Those of us who sit in a treestand and a turkey or duck blind usually have no problem doing that because we have to if we want to be successful. If you wish to go out and listen to nature sounds though I suggest you find a fallen tree, a stump or a big rock. Make a comfortable cushion of leaves, pine needles or take along some kind of pad and sit down. Now, don’t do anything but relax. Don’t let restlessness or thoughts of other matters creep back into your mind. Stay relaxed and breathe slow and easy. If you remain still the wildlife around you will forget you are even there. Soon enough the sounds of the wild will return.

Soothing sounds of flowing water can bring us to new place in time in the hallows of our mind.

The real art in listening to nature is not so much hearing the sounds of life in the woods as it is in identifying them. Listening carefully to nature sounds and learning what makes that sound can help you begin to distinguish one sound from another and that gives you a greater appreciation for what you’re hearing. The digital age has made it easier than ever to school yourself in Nature Sounds. Although this and other aids may be able to help, there’s no substitute for firsthand experience. It’s not just an ability to identify sounds, but also an understanding of their meanings, that will come to you when you spend time listening carefully.

Yes, you can download and listen to nature sounds on your computer, tablet or smartphone. I listen to nature sounds accompanied by the melodic sounds of the Native American flute as I drive down the road in my truck. If it is a cold, nasty day not fit for man nor beast I will put my headphones on and drift off to sleep listening to the sounds of nature. That is all good too but it does not replace actually being out there in the great outdoors and being stirred by the sounds of nature that call us back to the wild.

Listen closely, can you hear them?

Let’s Bond with Nature this Saturday, Sep. 28 – Rick Clunn asks…”Join Me, Please.”

  • National Geographic’s current issue is about that fragile connection between all things
  • We all need nature to help us
  • Celebrate by locating an NHF Day event near where you live, there are many.

By Rick Clunn

The photos, this one and the one below, are of my Dad and Mom sharing the outdoors with me.

Saturday is National Hunting and Fishing Day, and I know that there is some special day to celebrate almost every day, but Hunting and Fishing are the last remaining vehicles to keep the masses connected to nature and like my Dad use to say, “Daphine (my Mom), if I don’t get in the woods or on the water this weekend, I am going to go crazy.”

What was a prophetic statement for him, it is equally true for society.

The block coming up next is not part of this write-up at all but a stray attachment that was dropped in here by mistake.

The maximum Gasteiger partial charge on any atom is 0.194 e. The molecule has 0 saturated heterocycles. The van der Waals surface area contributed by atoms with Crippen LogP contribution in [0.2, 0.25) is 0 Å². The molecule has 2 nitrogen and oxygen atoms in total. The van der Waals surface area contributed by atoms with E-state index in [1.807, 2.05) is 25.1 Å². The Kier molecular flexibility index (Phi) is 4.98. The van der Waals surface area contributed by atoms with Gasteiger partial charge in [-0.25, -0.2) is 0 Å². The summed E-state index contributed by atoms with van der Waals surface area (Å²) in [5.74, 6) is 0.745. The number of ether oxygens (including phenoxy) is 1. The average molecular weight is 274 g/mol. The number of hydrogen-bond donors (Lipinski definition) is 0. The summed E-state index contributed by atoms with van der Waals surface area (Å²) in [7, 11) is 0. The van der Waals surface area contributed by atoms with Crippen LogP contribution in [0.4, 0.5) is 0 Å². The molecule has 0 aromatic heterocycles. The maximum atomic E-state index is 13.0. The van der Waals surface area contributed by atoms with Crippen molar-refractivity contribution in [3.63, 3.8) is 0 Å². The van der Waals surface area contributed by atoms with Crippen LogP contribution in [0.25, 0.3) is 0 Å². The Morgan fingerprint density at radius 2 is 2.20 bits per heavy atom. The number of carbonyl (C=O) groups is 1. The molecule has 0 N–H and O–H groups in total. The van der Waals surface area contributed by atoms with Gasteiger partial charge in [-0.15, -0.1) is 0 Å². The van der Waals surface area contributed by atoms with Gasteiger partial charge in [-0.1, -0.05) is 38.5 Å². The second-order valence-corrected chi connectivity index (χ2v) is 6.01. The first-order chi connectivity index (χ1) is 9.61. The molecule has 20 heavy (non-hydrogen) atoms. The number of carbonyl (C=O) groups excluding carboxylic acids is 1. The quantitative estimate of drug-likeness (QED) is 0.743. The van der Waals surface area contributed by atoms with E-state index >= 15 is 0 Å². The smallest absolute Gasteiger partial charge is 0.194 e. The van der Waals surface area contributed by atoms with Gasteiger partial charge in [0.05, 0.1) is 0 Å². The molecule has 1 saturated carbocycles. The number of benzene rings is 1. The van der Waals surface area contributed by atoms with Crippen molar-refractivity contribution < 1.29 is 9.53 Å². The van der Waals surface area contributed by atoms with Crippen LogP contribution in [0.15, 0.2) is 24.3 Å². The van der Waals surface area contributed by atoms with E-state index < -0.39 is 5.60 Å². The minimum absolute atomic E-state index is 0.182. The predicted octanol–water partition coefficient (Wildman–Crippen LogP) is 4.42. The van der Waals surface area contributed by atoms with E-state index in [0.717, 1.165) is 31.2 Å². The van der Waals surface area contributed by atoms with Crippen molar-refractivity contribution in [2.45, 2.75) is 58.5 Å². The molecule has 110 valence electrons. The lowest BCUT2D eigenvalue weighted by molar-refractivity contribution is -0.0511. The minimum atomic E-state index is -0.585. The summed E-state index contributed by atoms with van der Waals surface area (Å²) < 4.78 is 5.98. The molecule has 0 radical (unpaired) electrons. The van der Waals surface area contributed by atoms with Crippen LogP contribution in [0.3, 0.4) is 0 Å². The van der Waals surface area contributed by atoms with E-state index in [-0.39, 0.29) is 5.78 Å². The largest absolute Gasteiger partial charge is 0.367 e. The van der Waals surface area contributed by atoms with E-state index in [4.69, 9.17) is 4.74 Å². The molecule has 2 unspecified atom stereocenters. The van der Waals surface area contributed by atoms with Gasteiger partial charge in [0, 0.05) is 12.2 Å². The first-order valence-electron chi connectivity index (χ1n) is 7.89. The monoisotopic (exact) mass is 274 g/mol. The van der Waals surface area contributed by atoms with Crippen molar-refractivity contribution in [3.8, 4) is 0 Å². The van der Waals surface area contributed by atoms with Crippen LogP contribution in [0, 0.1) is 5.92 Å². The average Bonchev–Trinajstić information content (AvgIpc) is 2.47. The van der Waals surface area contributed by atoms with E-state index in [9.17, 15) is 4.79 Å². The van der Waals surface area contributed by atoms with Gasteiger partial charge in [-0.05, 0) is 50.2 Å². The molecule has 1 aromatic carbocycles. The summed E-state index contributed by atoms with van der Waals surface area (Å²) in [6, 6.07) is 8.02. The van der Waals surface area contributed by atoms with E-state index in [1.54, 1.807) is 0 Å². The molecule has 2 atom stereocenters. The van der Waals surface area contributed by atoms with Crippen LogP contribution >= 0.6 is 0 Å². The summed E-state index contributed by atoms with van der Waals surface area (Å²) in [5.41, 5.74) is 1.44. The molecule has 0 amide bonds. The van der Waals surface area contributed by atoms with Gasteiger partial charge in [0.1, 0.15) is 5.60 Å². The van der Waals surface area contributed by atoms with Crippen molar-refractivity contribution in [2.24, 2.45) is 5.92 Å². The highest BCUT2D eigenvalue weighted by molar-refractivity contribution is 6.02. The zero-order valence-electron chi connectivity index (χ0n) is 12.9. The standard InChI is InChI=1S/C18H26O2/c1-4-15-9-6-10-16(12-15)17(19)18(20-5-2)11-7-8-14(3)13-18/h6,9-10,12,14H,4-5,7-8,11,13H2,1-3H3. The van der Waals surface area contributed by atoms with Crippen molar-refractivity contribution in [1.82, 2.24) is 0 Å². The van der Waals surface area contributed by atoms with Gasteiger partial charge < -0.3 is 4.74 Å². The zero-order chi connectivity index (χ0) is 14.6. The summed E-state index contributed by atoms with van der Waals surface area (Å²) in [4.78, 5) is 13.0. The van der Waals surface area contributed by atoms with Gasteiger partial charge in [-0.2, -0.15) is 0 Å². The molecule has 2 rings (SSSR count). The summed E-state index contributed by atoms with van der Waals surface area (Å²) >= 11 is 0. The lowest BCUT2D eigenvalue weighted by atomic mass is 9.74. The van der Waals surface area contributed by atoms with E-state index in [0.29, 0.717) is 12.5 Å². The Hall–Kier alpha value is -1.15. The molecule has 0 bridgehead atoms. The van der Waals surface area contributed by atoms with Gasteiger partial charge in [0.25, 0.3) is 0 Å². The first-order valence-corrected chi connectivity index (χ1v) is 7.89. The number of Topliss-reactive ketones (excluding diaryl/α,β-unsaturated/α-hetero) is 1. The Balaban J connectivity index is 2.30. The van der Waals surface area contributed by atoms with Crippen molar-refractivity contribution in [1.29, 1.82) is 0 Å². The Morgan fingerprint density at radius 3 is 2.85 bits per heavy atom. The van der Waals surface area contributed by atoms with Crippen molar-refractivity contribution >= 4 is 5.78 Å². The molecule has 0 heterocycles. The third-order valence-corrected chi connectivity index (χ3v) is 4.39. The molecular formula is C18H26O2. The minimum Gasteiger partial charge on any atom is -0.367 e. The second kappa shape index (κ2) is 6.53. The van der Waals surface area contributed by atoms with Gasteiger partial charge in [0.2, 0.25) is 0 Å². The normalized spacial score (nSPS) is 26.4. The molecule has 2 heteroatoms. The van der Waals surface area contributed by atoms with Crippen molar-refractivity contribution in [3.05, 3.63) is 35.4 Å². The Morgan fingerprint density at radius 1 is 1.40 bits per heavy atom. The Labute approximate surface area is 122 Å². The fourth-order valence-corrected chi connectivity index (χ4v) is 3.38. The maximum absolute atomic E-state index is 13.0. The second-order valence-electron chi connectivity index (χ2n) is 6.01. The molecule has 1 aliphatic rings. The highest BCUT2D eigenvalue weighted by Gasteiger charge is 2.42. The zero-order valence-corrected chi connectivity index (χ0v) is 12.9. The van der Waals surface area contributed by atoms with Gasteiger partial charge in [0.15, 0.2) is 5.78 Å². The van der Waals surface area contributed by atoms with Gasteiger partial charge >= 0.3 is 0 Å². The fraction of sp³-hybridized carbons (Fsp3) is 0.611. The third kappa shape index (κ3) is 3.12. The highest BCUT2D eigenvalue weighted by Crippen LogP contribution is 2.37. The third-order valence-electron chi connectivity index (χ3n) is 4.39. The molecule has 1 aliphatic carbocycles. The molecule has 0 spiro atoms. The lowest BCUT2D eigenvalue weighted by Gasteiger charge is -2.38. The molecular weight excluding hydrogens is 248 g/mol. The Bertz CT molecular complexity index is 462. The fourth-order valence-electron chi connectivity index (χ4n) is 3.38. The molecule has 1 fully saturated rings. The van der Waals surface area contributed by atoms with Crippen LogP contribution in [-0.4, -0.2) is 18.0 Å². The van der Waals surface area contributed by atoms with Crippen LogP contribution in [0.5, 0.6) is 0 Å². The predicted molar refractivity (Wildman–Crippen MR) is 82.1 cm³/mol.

National Geographic’s current issue is about that fragile connection between all things. It stated that, “If you dig deep enough behind virtually every human conflict, you will find an erosion of the bond between humans and the natural world around them.” What I am most proud of with my relationship with Johnny Morris and Bass Pro Shops is their endless work trying to maintain a healthy connection between humans and the outdoors through their Conservation efforts.

So join me and Bass Pro shops in celebrating National Hunting and Fishing Day this Saturday, the 28th of September. But take it one more step! Take a friend, family member, someone on an adventure, go fishing or hunting. I have stated before, that I am hard-pressed to remember a single gift I received, but can easily recall many fishing, hunting, and camping adventures. The photos are of my Dad and Mom sharing the outdoors with me.

Quote from Edward Abbey: “It is not enough to fight for the land; it is even more important to enjoy it. While you can. While it is still here. So get out there and hunt and fish and mess around with your friends. Ramble out yonder and explore the forest, climb the peaks, run the rivers, breathe deep of that yet sweet and lucid air, sit quietly for a while and contemplate the precious stillness, the lovely mysterious and awesome space.”

Visit me to share your thoughts: https://www.facebook.com/rick.clunn.

Thanks.

 

Editor Note: This article and the pictures were provided by Rick Clunn via Facebook to share with all outdoor persons, their neighbors, and friends.

 

Outdoors Apocalypse, “New Kids” can provide New Leadership

Help raise funds to help the Conservation Alliance protect wild lands and waters across North America for future generations.

  • New Ecology, New Nature, New Adventure
  • New Gear, New Kids…Old Fun in a New Way

By Forrest Fisher

Teddy Roosevelt National Park in North Dakota can offer a new view to age-old rocks and mountain formations – a great place to explore.

Summer is warmer and starts earlier, winter is warmer and shorter. We have a longer rainy season each year. Modern generations are convinced that nature is changing.